California LSAT Equity Bill Signed by Governor Brown
The American Bar Association (ABA) recognizes the pressing need for equity in the administration and scoring of the Law Schools Admissions Test (LSAT) for test takers with disabilities. In 2012, the ABA, led by its Commission on Disability Rights (ABA-CDR), passed Resolution 111, urging entities that administer law school admissions tests to provide accommodations that best ensure that the skills of the test-takers are measured, and not their disabilities.
It further urges that the process for determining whether to grant an accommodation be made public; a decision on approving an accommodation be conveyed to the applicant within a reasonable amount of time; and that there be a fair appeals process for a denied accommodation. The resolution also urges testing entities to not flag scores that have received a disability-based accommodation.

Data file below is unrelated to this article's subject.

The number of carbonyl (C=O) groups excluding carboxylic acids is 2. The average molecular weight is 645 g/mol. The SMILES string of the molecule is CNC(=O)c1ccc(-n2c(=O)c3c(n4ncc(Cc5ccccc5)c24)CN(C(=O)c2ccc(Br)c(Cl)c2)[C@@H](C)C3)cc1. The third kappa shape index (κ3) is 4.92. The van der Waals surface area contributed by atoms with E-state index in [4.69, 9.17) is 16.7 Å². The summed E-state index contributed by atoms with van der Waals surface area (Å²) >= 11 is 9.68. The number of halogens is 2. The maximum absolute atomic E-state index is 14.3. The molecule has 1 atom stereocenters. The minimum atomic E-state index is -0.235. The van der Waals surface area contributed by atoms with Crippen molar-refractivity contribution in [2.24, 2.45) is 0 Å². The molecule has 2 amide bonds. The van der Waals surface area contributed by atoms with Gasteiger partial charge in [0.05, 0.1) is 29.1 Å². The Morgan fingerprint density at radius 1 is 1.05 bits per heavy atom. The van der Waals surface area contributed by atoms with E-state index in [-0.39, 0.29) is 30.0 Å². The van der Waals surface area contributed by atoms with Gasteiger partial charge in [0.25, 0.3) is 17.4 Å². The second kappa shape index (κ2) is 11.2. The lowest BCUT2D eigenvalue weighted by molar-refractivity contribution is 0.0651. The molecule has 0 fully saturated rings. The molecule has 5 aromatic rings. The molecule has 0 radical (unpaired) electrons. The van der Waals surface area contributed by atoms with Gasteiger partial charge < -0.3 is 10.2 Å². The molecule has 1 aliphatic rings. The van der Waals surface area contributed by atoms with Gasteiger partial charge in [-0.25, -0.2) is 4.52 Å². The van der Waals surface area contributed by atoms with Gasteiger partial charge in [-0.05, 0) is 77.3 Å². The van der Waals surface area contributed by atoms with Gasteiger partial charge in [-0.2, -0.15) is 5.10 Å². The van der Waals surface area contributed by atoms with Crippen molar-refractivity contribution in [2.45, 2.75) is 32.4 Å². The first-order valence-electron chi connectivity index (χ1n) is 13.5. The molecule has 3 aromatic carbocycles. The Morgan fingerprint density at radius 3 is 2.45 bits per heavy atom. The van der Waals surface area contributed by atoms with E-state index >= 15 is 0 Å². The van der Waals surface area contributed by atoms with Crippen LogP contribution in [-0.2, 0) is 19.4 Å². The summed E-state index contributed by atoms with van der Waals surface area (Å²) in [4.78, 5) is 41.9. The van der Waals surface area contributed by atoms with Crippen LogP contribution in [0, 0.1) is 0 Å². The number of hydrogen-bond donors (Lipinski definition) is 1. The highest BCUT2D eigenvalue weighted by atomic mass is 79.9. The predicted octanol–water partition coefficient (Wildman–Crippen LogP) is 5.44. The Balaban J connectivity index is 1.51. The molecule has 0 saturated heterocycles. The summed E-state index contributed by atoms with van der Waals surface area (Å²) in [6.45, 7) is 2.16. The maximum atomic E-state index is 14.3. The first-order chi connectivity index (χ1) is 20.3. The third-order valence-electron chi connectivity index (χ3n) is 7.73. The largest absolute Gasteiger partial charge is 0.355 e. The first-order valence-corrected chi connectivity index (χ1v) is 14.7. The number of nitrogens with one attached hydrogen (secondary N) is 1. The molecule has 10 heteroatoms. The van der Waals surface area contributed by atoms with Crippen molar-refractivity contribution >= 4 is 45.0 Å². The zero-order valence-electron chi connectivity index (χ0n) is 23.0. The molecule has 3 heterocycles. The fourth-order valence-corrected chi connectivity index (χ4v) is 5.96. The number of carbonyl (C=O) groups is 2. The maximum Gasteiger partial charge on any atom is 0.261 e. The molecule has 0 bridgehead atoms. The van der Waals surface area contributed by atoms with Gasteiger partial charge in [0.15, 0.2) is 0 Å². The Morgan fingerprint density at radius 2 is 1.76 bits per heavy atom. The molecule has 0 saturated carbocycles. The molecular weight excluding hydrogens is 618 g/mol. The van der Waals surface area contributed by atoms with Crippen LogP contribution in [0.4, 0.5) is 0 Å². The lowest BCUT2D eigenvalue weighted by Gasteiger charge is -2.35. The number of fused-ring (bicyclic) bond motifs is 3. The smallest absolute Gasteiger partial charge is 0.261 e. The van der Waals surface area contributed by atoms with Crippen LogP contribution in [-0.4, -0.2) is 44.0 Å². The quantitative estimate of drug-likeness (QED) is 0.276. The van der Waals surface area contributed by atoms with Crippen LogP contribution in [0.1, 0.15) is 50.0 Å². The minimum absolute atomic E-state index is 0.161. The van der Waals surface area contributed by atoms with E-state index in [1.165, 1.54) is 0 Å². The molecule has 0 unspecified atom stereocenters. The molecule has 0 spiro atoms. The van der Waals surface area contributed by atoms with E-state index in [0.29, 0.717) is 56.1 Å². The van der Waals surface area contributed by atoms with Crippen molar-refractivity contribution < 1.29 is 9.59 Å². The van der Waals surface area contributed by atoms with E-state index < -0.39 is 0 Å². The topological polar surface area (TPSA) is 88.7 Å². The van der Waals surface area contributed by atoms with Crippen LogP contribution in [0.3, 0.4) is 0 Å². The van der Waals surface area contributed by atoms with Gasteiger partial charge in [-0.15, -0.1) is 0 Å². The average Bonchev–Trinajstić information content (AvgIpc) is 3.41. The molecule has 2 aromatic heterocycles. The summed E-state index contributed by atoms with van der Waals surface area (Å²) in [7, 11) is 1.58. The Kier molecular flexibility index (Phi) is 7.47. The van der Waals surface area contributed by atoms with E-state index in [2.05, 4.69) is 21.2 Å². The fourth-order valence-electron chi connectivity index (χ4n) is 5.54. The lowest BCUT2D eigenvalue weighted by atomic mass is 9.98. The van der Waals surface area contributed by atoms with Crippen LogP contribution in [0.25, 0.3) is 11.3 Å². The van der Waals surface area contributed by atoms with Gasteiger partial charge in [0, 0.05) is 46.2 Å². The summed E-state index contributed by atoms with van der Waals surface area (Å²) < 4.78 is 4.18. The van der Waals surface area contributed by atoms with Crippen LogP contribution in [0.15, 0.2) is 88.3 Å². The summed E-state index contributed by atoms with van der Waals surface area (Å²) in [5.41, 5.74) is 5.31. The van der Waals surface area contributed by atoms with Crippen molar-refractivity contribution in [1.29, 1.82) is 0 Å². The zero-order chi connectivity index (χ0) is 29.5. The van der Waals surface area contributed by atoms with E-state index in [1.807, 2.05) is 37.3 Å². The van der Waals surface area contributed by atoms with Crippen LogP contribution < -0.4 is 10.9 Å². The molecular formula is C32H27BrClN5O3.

Now, California is the first state in the nation to create legislation guaranteeing the rights of test takers with disabilities through Assembly Bill 2122 (Lara). In collaboration with the ABA-CDR, Assembly Member Ricardo Lara (D-Bell Gardens) was able to present the need for this legislation with testimony from ABA-CDR Commissioner Paula Pearlman, high stakes testing expert JoAnne Simon, and Nora Devine, the Vice President of the National Association of Law Students with Disabilities (NALSWD).